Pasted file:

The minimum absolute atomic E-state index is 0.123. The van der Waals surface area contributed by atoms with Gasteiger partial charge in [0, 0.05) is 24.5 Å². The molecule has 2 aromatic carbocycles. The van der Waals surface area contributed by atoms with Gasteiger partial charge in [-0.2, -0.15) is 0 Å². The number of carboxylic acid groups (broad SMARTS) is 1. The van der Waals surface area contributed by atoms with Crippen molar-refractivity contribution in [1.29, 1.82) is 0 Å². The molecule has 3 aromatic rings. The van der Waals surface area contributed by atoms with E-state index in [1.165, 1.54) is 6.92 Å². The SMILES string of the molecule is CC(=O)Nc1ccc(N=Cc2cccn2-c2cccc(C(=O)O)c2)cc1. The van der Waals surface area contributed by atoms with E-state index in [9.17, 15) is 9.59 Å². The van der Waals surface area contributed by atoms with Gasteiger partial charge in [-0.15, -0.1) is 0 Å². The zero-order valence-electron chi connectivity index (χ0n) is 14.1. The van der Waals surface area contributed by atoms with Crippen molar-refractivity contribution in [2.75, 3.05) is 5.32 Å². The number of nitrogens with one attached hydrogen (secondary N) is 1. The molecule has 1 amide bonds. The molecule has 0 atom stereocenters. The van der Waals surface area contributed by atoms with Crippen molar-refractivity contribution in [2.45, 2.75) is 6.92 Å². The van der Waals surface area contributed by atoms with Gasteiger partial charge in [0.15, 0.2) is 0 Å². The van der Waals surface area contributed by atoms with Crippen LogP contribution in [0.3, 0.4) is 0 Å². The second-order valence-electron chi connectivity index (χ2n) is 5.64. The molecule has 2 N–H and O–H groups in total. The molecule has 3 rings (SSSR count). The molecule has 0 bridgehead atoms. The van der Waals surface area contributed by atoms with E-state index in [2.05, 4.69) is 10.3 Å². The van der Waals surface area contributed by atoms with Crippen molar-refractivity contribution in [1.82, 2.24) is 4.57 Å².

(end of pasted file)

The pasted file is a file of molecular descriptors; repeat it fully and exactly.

The minimum absolute atomic E-state index is 0.123. The van der Waals surface area contributed by atoms with Gasteiger partial charge in [0, 0.05) is 24.5 Å². The molecule has 2 aromatic carbocycles. The van der Waals surface area contributed by atoms with Gasteiger partial charge in [-0.2, -0.15) is 0 Å². The number of carboxylic acid groups (broad SMARTS) is 1. The van der Waals surface area contributed by atoms with Crippen molar-refractivity contribution in [1.29, 1.82) is 0 Å². The molecule has 3 aromatic rings. The van der Waals surface area contributed by atoms with E-state index in [1.165, 1.54) is 6.92 Å². The SMILES string of the molecule is CC(=O)Nc1ccc(N=Cc2cccn2-c2cccc(C(=O)O)c2)cc1. The van der Waals surface area contributed by atoms with E-state index in [9.17, 15) is 9.59 Å². The van der Waals surface area contributed by atoms with Gasteiger partial charge in [-0.15, -0.1) is 0 Å². The zero-order valence-electron chi connectivity index (χ0n) is 14.1. The van der Waals surface area contributed by atoms with Crippen molar-refractivity contribution in [2.75, 3.05) is 5.32 Å². The number of nitrogens with one attached hydrogen (secondary N) is 1. The molecule has 1 amide bonds. The molecule has 0 atom stereocenters. The van der Waals surface area contributed by atoms with Crippen molar-refractivity contribution in [2.45, 2.75) is 6.92 Å². The van der Waals surface area contributed by atoms with Gasteiger partial charge in [0.15, 0.2) is 0 Å². The van der Waals surface area contributed by atoms with Crippen LogP contribution in [0.3, 0.4) is 0 Å². The second-order valence-electron chi connectivity index (χ2n) is 5.64. The molecule has 2 N–H and O–H groups in total. The molecule has 3 rings (SSSR count). The molecule has 0 bridgehead atoms. The van der Waals surface area contributed by atoms with E-state index in [2.05, 4.69) is 10.3 Å². The van der Waals surface area contributed by atoms with Crippen molar-refractivity contribution in [1.82, 2.24) is 4.57 Å².